Happy Marriage, Better Sleep

Trouble in a woman’s marriage may actually cause problems in bed, but not of the sexual nature. New research has found that women in happy marriages tend to sleep more soundly than women in unhappy marriages. Women happily married and happy with their spouses have a 10% greater chance of getting a decent night’s sleep compared to women who are unhappy with their husbands.

The study’s lead author, Wendy M. Troxel, a psychologist at the University of Pittsburgh, said that the “million dollar question” they need to answer is does the unhappy marriage lead to poor sleep, or does poor sleep contribute to a bad marriage?

“We have future studies planned, and we need to tease that out,” she said. “If you’re not sleeping, you’re more irritable, have lower frustration and tolerance levels, so it’s possible that could affect the marriage. But we suspect it’s in the other direction,” that the bad marriage is affecting the quality of sleep because you’re trying to sleep next to someone you may be fighting with, and that’s stressful.

Troxel and her colleagues reviewed data on about 2,000 married women who participated in the Study of Women’s Health Across the Nation (SWAN). The women were an average age of 46 years. Just over half were white, 20 percent were black, 9 percent were Hispanic, 9 percent were Chinese, and 11 percent were Japanese.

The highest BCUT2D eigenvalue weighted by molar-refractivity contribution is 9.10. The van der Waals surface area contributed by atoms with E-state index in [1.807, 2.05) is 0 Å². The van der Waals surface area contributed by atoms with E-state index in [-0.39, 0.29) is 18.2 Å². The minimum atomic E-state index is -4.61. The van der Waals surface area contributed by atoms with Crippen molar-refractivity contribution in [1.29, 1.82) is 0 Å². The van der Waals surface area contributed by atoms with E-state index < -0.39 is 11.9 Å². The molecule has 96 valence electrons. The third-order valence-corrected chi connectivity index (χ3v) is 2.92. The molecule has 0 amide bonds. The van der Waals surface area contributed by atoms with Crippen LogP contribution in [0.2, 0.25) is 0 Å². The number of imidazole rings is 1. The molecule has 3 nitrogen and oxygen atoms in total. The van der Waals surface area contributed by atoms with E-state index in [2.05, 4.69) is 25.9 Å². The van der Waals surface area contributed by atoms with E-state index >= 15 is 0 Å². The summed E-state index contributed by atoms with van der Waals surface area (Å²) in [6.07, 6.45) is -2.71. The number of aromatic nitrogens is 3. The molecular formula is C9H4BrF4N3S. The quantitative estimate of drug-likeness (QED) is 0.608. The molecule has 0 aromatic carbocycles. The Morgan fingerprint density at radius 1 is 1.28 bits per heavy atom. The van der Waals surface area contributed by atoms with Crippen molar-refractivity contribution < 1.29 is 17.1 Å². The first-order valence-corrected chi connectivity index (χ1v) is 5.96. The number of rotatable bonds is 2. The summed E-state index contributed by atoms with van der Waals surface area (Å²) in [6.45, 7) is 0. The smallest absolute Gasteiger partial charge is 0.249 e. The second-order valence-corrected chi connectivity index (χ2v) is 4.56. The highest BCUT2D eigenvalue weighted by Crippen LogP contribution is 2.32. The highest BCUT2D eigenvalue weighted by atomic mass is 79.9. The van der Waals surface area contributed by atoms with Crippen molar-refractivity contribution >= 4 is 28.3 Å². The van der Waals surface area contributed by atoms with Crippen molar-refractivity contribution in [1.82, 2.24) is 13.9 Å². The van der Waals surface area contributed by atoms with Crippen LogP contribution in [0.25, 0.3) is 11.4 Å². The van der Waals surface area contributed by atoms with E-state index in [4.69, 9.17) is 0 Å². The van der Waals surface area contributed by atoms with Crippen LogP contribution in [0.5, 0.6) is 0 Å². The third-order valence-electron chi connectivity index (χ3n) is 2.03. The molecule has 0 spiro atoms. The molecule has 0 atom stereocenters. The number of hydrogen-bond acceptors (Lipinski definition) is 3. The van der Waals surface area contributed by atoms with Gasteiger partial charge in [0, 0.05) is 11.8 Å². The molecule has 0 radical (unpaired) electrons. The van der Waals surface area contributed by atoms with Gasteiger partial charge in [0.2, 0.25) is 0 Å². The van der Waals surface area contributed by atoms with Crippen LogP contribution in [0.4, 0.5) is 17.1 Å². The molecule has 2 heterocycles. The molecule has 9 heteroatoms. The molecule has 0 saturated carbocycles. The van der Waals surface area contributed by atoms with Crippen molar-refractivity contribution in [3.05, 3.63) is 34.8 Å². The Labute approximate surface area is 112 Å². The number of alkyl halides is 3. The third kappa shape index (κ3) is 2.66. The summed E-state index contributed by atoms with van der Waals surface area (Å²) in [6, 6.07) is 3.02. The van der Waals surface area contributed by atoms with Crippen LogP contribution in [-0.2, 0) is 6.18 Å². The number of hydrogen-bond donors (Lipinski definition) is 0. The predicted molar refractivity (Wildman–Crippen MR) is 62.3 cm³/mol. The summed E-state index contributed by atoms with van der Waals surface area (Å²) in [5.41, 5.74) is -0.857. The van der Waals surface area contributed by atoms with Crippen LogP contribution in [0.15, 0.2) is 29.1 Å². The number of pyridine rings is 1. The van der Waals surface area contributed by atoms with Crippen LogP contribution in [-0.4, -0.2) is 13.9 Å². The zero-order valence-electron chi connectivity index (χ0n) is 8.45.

All of the women reported their sleep quality, the state of their marriage, how often they had difficulty falling asleep, if they stayed asleep, and how early they woke up. Happily married women had less trouble getting to sleep, had fewer sleep complaints, had more restful sleep and were less likely to wake up early or awaken in the middle of the night than women whose marriages were less than ideal.

Even after the researchers adjusted the data to account for other factors known to disturb sleep, the researchers found that happily married women still slept more soundly. And, these findings appeared to hold up across racial lines. The only groups that the findings weren’t statistically significant for were Chinese and Japanese women, but Troxel suspects this may be because there weren’t as many Chinese or Japanese women in the study as white and black women.

Troxel said that if you’re in an unhappy marriage, marriage therapy — or individual therapy if your spouse won’t go to therapy — can be helpful. She also recommended practicing good sleep habits, such as going to bed at the same time and waking up at the same time every day.

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